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FLACing windows 8!

post #1 of 8
Thread Starter 
I got a set of Sennheiser HD558's and an ASUS DX recently so I'm finally considering trying my music in FLAC format but finding it difficult to get a nice clean method for playback. I recently upgraded from Win7 x64 Home Premium to Win8 x64 Pro and I'm noticing a distinct difference in media management. I'd REALLY prefer to just play FLAC files through either windows media player or iTunes for the sake of keeping everything in one place. I tried downloading Win media but it says I couldn't install it, and iTunes seems to need files to be converted according to my google searching. I downloaded WinAmp but i really cant stand the UI, I'd much rather have something with a simple UI. I use iTunes now because it's both sinple, and integrates well with my iPhone for keeping things synced. What other alternatives do I have? And what is the most appropriate equalizer/setting selection for my sound card to make the music as close to intended as possible.
Edited by Varinn - 1/5/13 at 7:26pm
post #2 of 8

I use J. River Media Center and it's awesome.

 

Be sure to research WASAPI settings so you can get your output bit perfect.

 

FLAC really is the best way to go.  Before you get all your files converted, do some research.  IMHO you'll want to add ReplayGain tags to all of your music, but not everyone agrees.

 

What format will you be converting from?  What utility will you be using to convert?

post #3 of 8

Winamp has several options for UI as far as I know. Maybe poke around a bit and see what you can find.


Edited by roadcykler - 1/5/13 at 7:38pm
post #4 of 8

another popular option is foobar with wasapi plugin

post #5 of 8
Quote:
Originally Posted by nelamvr6 View Post

I use J. River Media Center and it's awesome.

 

Be sure to research WASAPI settings so you can get your output bit perfect.

 

FLAC really is the best way to go.  Before you get all your files converted, do some research.  IMHO you'll want to add ReplayGain tags to all of your music, but not everyone agrees.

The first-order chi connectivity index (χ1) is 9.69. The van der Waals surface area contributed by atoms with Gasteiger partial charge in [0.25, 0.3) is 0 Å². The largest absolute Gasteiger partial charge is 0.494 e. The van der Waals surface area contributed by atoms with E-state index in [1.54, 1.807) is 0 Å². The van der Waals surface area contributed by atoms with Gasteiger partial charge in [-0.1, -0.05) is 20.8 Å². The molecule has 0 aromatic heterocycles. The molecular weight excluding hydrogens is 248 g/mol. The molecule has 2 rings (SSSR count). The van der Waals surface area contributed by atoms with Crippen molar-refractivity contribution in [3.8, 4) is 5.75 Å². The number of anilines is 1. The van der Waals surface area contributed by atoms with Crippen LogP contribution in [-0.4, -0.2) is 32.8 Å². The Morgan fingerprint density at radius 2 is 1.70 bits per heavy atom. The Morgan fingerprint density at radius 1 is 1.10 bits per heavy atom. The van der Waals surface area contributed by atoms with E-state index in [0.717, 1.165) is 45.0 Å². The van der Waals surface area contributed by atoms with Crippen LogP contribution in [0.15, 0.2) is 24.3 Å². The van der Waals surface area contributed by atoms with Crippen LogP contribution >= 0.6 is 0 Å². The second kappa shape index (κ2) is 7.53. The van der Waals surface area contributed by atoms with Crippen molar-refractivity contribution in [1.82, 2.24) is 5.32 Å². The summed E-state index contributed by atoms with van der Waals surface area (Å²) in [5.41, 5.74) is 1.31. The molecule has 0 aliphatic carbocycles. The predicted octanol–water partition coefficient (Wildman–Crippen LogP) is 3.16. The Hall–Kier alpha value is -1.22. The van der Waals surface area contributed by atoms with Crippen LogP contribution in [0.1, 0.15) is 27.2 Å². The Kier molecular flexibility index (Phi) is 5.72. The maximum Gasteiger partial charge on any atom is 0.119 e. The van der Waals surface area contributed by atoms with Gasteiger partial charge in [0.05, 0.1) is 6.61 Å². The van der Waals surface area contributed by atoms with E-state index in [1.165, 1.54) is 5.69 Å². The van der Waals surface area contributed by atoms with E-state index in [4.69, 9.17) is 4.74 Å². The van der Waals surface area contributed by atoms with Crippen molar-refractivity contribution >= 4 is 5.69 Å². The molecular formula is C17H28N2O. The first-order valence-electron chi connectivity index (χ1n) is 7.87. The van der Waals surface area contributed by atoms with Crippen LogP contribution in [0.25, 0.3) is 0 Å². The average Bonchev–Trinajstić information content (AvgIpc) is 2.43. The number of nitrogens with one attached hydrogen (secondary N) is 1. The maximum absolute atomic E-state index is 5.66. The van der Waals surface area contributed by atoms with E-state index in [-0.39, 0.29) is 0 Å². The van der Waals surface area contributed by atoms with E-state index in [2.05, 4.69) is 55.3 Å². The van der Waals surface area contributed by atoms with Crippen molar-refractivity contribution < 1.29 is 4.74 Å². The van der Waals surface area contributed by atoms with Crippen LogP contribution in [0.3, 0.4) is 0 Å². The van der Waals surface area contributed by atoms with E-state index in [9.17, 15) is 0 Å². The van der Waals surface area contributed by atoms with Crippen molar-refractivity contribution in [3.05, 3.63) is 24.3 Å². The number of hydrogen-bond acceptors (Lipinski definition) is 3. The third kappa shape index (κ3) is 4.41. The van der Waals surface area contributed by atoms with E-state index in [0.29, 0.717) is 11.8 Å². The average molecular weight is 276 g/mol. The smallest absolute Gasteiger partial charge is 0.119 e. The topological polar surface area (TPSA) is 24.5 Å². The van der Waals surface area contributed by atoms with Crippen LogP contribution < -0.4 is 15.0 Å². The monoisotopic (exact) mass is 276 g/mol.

The reason not to agree to use ReplayGain is because that way you are altering the input data, so your bit perfect output is not perfect any more.

post #6 of 8
Quote:
Originally Posted by PleasantSounds View Post

 

The reason not to agree to use ReplayGain is because that way you are altering the input data, so your bit perfect output is not perfect any more.

 

Adjusting volume in the digital domain is something that is done frequently in all sorts of devices using all sorts of software.  We can debate the wisdom of doing this, but unless you're using an external DAC or a line out, chances are excellent that you're doing the same thing to your files that ReplayGain would do anyway.

 

But, you always have the option to tell whatever player you're using to ignore the replay gain tags.

 

But if you're like the OP, just starting to convert your files, and you don't put the tags on, then decide at a later date that you do want the benefits of replay gain, you may very well have a substantial portion of your collection that needs the tags applied retroactively.  This is absolutely possible to do, but it would be a PITA anyway.  Don't ask me how I know this!

 

That's why all I advised was for the OP to do some research now, before he starts converting his files, so he can make an informed decision.

 

Personally, I've never heard any distortion or non-linearity caused by ReplayGain, and in a lot of cases ReplayGain can be set to prevent clipping, thereby preventing distortion.  I think the benefits of using ReplayGain far outweigh any drawbacks.  The original files are not altered, these are merely meta data tags appended to the files, just like any other meta data.

post #7 of 8

Replaygain tags are just that tags only and there is no reason to not add them.  The only time I apply replay gain on playback is when creating playlists for a party,  my music spans many decades and is all over the place volume wise.  I turn on replaygain only in this situation.  Leave it off 99% of the time.

post #8 of 8

Check this Winamp skin out: http://www.winamp.com/skin/winampple-1-4/222374

 

It's mimicking iTunes so you might like it. It's still split up into two(lockable) windows which I don't like, but that's better than the normal 4 that Winamp has.

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